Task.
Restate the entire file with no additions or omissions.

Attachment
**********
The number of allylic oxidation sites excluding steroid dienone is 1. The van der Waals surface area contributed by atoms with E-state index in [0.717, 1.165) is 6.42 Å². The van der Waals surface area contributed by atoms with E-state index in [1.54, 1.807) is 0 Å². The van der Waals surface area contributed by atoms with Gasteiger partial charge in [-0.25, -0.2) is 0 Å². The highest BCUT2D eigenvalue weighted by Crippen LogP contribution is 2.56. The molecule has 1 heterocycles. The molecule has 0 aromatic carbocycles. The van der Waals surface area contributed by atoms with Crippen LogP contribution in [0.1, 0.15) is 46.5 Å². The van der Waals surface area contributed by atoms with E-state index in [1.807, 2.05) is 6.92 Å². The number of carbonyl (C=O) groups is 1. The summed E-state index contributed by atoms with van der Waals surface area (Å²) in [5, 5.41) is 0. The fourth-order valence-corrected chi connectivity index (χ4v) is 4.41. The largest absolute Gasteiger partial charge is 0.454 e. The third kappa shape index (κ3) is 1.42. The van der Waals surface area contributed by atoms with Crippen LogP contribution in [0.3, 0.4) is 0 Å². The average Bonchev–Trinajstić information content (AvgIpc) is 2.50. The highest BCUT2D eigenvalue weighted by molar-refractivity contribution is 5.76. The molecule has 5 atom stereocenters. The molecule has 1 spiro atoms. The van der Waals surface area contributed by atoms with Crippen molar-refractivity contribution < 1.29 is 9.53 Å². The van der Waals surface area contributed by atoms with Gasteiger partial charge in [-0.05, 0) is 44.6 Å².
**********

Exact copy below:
The number of allylic oxidation sites excluding steroid dienone is 1. The van der Waals surface area contributed by atoms with E-state index in [0.717, 1.165) is 6.42 Å². The van der Waals surface area contributed by atoms with E-state index in [1.54, 1.807) is 0 Å². The van der Waals surface area contributed by atoms with Gasteiger partial charge in [-0.25, -0.2) is 0 Å². The highest BCUT2D eigenvalue weighted by Crippen LogP contribution is 2.56. The molecule has 1 heterocycles. The molecule has 0 aromatic carbocycles. The van der Waals surface area contributed by atoms with Crippen LogP contribution in [0.1, 0.15) is 46.5 Å². The van der Waals surface area contributed by atoms with E-state index in [1.807, 2.05) is 6.92 Å². The number of carbonyl (C=O) groups is 1. The summed E-state index contributed by atoms with van der Waals surface area (Å²) in [5, 5.41) is 0. The fourth-order valence-corrected chi connectivity index (χ4v) is 4.41. The largest absolute Gasteiger partial charge is 0.454 e. The third kappa shape index (κ3) is 1.42. The van der Waals surface area contributed by atoms with Crippen LogP contribution in [0.3, 0.4) is 0 Å². The average Bonchev–Trinajstić information content (AvgIpc) is 2.50. The highest BCUT2D eigenvalue weighted by molar-refractivity contribution is 5.76. The molecule has 5 atom stereocenters. The molecule has 1 spiro atoms. The van der Waals surface area contributed by atoms with Crippen molar-refractivity contribution < 1.29 is 9.53 Å². The van der Waals surface area contributed by atoms with Gasteiger partial charge in [-0.05, 0) is 44.6 Å².